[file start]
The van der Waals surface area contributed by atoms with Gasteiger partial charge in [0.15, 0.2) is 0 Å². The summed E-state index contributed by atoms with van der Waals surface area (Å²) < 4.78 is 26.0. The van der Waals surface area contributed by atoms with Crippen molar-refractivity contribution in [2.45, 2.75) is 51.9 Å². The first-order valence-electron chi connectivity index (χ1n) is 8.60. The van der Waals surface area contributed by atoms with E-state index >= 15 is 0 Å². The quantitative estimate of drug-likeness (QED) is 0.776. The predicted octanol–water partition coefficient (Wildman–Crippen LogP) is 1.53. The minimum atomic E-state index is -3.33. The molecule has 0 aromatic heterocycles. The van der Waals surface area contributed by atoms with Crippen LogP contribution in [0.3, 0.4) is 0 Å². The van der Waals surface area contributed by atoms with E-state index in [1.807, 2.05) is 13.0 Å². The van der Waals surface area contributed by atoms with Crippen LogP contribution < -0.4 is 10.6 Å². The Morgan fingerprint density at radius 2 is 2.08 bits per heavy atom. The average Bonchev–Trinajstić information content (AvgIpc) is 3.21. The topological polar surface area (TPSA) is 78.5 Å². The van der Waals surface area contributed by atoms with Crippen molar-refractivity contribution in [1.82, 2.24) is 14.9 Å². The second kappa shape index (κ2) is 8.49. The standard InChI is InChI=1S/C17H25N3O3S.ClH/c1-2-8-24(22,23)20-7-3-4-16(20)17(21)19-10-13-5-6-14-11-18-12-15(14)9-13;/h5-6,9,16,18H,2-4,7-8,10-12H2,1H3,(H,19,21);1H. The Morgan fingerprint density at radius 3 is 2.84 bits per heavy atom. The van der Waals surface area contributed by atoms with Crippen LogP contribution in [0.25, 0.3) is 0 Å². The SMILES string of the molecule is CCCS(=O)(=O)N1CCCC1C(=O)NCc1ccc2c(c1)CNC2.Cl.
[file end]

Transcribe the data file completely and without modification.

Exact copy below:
The van der Waals surface area contributed by atoms with Gasteiger partial charge in [0.15, 0.2) is 0 Å². The summed E-state index contributed by atoms with van der Waals surface area (Å²) < 4.78 is 26.0. The van der Waals surface area contributed by atoms with Crippen molar-refractivity contribution in [2.45, 2.75) is 51.9 Å². The first-order valence-electron chi connectivity index (χ1n) is 8.60. The van der Waals surface area contributed by atoms with E-state index >= 15 is 0 Å². The quantitative estimate of drug-likeness (QED) is 0.776. The predicted octanol–water partition coefficient (Wildman–Crippen LogP) is 1.53. The minimum atomic E-state index is -3.33. The molecule has 0 aromatic heterocycles. The van der Waals surface area contributed by atoms with Crippen LogP contribution in [0.3, 0.4) is 0 Å². The van der Waals surface area contributed by atoms with E-state index in [1.807, 2.05) is 13.0 Å². The van der Waals surface area contributed by atoms with Crippen LogP contribution < -0.4 is 10.6 Å². The Morgan fingerprint density at radius 2 is 2.08 bits per heavy atom. The average Bonchev–Trinajstić information content (AvgIpc) is 3.21. The topological polar surface area (TPSA) is 78.5 Å². The van der Waals surface area contributed by atoms with Crippen molar-refractivity contribution in [1.82, 2.24) is 14.9 Å². The second kappa shape index (κ2) is 8.49. The standard InChI is InChI=1S/C17H25N3O3S.ClH/c1-2-8-24(22,23)20-7-3-4-16(20)17(21)19-10-13-5-6-14-11-18-12-15(14)9-13;/h5-6,9,16,18H,2-4,7-8,10-12H2,1H3,(H,19,21);1H. The Morgan fingerprint density at radius 3 is 2.84 bits per heavy atom. The van der Waals surface area contributed by atoms with Crippen LogP contribution in [0.25, 0.3) is 0 Å². The SMILES string of the molecule is CCCS(=O)(=O)N1CCCC1C(=O)NCc1ccc2c(c1)CNC2.Cl.